Achieved our objective: Dhanoa on Balakot strike
Dhanoa asserted that the IAF achieved its stated military objective but the Pakistani side did not. “But none of them [PAF aircraft] crossed the LoC [Line of Control] into our side,” he told reporters.Updated: Jun 25, 2019 00:04 IST
Pakistani Air Force jets could not enter the Indian airspace in retaliation to the Balakot air strike earlier this year, Air Chief Marshal BS Dhanoa said on Monday. He stressed that the Indian Air Force achieved its objective in the operation.
In Gwalior, Dhanoa also spoke on how Mirage-2000 “turned the tide” in favour of India during the Kargil War in 1999, and asserted that AN-32 aircraft will continue to fly in mountainous areas despite a crash in Arunachal Pradesh earlier this month.
On the Balakot airstrike, which was carried out in retaliation against the February 14 terror attack on a security convoy in Jammu and Kashmir’s Pulwama, Dhanoa said, “They did not come into our airspace. And what was our objective? Our objective was to strike the [terror] camp and we have done that. We have achieved our objective. Their [Pakistani] objective was to hit our army places. They could not and that is the bottom line.”
He was replying to a question at a press conference held during a day-long event at the Gwalior Air Base to mark 20 years of the Kargil War.
On February 26, IAF jets targeted a Jaish-e-Mohammed terror camp in Balakot, deep inside Pakistan, about two weeks after a suicide bomber of the group killed at least 40 Central Reserve Police Force personnel in Pulwama. Tensions spiralled in the aftermath of the two incidents, prompting the international community to ask the nuclear-armed neighbours to exercise restraint.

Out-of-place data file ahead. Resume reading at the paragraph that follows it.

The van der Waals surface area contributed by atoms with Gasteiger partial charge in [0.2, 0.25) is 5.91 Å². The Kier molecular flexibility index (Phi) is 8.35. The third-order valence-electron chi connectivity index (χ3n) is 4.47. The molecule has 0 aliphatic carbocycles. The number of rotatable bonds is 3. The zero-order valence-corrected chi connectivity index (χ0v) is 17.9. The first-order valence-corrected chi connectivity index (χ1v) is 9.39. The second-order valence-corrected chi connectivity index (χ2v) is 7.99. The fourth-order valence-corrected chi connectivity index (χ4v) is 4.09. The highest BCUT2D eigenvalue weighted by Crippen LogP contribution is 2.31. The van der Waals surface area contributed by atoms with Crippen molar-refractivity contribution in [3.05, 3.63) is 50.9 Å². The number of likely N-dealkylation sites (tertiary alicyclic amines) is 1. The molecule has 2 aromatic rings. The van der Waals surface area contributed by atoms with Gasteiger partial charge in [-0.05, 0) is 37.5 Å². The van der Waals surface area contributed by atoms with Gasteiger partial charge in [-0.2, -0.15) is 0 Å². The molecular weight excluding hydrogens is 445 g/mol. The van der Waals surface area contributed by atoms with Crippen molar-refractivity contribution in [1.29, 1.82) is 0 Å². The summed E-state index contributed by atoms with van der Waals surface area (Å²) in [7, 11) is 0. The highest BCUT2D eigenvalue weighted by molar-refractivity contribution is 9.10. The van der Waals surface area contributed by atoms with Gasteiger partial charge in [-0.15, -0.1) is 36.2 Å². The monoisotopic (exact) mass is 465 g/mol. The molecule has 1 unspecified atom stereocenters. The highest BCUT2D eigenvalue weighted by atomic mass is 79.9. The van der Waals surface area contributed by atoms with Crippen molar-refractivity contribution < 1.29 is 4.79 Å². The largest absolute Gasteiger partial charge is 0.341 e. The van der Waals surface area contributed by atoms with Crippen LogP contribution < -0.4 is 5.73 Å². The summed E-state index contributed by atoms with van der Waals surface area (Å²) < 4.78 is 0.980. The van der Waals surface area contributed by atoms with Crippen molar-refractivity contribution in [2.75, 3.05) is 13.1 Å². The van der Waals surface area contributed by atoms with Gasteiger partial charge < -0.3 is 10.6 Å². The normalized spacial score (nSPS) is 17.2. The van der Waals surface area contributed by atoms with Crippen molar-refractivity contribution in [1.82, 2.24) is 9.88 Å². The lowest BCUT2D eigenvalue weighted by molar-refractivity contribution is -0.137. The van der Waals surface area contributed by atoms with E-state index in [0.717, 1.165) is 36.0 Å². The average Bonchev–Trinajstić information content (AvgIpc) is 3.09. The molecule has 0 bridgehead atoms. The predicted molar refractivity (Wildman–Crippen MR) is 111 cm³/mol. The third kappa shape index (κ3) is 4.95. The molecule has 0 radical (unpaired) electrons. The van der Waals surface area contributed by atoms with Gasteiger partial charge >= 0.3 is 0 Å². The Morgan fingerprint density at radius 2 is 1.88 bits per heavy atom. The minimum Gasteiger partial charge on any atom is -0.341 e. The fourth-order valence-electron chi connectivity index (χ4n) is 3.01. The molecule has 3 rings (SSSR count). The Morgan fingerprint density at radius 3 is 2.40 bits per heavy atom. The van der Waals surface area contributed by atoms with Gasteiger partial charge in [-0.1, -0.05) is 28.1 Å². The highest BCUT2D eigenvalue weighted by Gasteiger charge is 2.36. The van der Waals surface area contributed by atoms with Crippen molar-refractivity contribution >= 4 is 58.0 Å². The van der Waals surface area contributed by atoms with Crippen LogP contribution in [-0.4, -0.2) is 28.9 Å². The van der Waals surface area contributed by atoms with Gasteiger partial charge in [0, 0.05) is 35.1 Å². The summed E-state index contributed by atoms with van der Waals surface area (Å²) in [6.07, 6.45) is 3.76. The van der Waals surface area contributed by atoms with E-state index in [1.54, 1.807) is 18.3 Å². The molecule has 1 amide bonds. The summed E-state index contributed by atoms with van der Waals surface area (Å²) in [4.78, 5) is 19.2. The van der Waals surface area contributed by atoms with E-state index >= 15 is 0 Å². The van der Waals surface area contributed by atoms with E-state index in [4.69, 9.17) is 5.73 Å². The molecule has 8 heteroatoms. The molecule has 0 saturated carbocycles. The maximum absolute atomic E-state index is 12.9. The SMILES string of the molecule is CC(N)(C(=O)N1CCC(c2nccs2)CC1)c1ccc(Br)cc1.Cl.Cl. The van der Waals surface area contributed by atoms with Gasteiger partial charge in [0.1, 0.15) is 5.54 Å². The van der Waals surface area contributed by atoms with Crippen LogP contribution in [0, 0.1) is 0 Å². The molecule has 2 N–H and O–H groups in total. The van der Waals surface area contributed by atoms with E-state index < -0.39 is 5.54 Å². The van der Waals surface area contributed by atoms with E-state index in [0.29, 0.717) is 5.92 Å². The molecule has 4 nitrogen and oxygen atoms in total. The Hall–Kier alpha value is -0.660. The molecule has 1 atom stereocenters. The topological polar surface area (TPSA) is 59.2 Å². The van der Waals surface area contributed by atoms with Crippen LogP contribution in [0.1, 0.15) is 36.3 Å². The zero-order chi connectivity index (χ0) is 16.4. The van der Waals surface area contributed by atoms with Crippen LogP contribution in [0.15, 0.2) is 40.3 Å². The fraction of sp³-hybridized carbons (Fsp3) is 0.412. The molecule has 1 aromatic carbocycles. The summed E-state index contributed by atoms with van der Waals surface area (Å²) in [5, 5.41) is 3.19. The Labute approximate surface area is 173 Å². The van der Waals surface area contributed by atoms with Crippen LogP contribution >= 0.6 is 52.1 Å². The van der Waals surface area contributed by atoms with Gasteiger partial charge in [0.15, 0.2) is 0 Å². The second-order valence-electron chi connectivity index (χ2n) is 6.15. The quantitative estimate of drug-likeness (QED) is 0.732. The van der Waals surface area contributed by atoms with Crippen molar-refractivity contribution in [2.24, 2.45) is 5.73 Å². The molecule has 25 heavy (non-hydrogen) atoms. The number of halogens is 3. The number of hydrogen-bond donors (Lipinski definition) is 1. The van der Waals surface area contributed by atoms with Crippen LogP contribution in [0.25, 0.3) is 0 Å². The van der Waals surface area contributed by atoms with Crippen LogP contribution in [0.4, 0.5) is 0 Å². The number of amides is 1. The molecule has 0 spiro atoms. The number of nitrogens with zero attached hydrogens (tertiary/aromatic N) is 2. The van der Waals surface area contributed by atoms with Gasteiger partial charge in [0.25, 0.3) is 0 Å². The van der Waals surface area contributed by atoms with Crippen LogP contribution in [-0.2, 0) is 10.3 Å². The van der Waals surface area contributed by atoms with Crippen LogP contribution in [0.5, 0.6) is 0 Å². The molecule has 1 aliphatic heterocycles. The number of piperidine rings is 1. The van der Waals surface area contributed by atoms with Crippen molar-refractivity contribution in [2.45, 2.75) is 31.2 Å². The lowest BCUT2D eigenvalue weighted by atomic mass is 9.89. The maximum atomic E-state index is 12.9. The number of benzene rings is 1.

Dhanoa asserted that the IAF achieved its stated military objective but the Pakistani side did not. “But none of them [PAF aircraft] crossed the LoC [Line of Control] into our side,” he told reporters.
A day after India’s strike, Pakistan tried to retaliate, albeit unsuccessfully, by attempting to target various military installations in Jammu and Kashmir. The two countries put restrictions on their airspace following the dogfight on February 27. Though India has lifted the restrictions, such curbs are still in place on the Pakistani side.
“Our economy is vibrant and air traffic is a very important part and you have noticed that the Air Force has never stopped our civilian air traffic,” he said.
Asked about AN-32, Dhanoa said the aircraft will continue to fly in mountainous areas as “we do not have any replacement”. He added, “We are in process of getting more modern aircraft which will be put in critical role once received, and AN-32 will be out and used for transport and training purposes.” All 13 air warriors on board the transport aircraft died in the crash in a heavily forested mountainous area in Arunachal Pradesh on June 3.
On the Kargil war, the Air Chief Marshal said modification of multi-role fighter aircraft Mirage-2000 was in process back then and was “expedited” for its deployment in the operation.
He described Mirage-2000 as the “sword arm of the IAF”, adding that its integration with targeting pods and 1000-pound laser-guided bombs (LGBs) were done in a “record time of 12 days”.
During the day, the IAF chief also took part in a re-enactment of the Tiger Hill attack and its recapture in Kargil. At the press meet, he spoke how the LGB-equipped Mirage-2000 was used in the Tiger Hill attack in 1999 and how the Spice Bomb-equipped Mirage-2000 was deployed in Balakot operation. Dhanoa said Mirage-2000 jets and air support to ground forces turned the tide of the 1999 war in favour of India.
First Published: Jun 25, 2019 00:04 IST